The ugly truth of American democracy: Elections are political shows that fool the American people. The so-called democracy is, in fact, a game of power and money.
BEIJING, Nov. 1 (Xinhua) — Democrats are funding Republican primaries to try to nominate more potentially beatable candidates. Republicans are transporting migrants to Democratic-led cities in protest over immigration policy. Both parties are busy gerrymandering to get an upper hand. Former President Donald Trump was investigated by the FBI, while Paul Pelosi, U.S. House Speaker Nancy Pelosi’s husband, was attacked at home.
Such political drama, which seems endless in the run-up to the mid-term elections in the United States, has revealed the ugly truth of American democracy: Elections are political shows that fool the American people. The so-called democracy is, in fact, a game of power and money.
“WE ARE PLAYING WITH FIRE”
Elections have long been touted by the United States as the embodiment of democracy. In the United States, the electoral system is a two-party system in which the Democratic Party and the Republican Party dominate the political field.
The system has intensified partisan fighting, leading to political division and extremism across the country. Amid endless fighting, outstanding issues that concern the well-being of the American people, such as gun violence, abortion rights, inflation, the COVID-19 and monkeypox outbreaks, remain unsettled.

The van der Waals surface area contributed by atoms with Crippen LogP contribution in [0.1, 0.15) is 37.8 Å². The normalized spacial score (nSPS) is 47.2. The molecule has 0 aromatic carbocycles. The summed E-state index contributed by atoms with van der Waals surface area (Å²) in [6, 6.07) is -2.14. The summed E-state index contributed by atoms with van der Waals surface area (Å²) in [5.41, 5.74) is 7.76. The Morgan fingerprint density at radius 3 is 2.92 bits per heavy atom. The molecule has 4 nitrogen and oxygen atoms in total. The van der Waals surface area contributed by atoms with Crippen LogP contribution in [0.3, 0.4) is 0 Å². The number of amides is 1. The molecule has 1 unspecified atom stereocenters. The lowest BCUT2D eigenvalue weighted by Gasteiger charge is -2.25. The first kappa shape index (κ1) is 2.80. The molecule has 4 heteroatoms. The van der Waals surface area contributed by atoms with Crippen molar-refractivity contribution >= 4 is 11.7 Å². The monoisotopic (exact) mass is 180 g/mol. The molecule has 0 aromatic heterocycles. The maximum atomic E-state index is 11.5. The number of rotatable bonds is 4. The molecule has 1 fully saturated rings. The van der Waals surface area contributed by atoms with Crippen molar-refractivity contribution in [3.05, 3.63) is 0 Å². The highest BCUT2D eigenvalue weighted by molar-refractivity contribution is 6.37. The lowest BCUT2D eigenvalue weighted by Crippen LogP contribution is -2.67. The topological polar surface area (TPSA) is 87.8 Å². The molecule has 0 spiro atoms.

This year’s mid-term elections are no exception but even more bizarre. Democrats are funding advertisements to support far-right Republicans they deem are more beatable.
According to a report by the Washington Post, in at least nine U.S. states, including Colorado, Illinois and Maryland, democrats have spent more than 53 million U.S. dollars to boost more extreme Republican candidates.
The report revealed that Doug Mastriano, the Republican nominee in the key swing state Pennsylvania, has a real shot of winning office due to a further boost by Democratic gubernatorial candidate Josh Shapiro, who funded advertisements for Mastriano during that state’s primary.
“I’m going to have to send him a thank-you card,” Mastriano quipped of Shapiro in an interview with local media.
The partisan fight is getting more dramatic as the election date draws near. Since September, busloads of migrants have been dropped outside the residence of U.S. Vice President Kamala Harris. Last week, Paul Pelosi was assaulted by an assailant who broke into his San Francisco home.
The abnormal competition between the two parties has nothing to do with the real interests of the American people, who are increasingly upset with Washington’s elite circles.
A Quinnipiac University poll in August found that 67 percent of Democratic and Republican respondents said they think U.S. democracy is in danger of collapse.
“We are playing with fire,” said former House Democratic leader Richard Gephardt. “Democracy is a fragile thing.”
A SYSTEM THAT FOOLS PEOPLE
More than 200 years ago, the United States chose representative democracy upon its founding, from which the U.S. Electoral College was born. “Unfair from day one” is how the New York Times described the system.
Seen from history, “all men are created equal” from the U.S. Declaration of Independence is ironic, given how white men enjoy outsized privileges in the United States.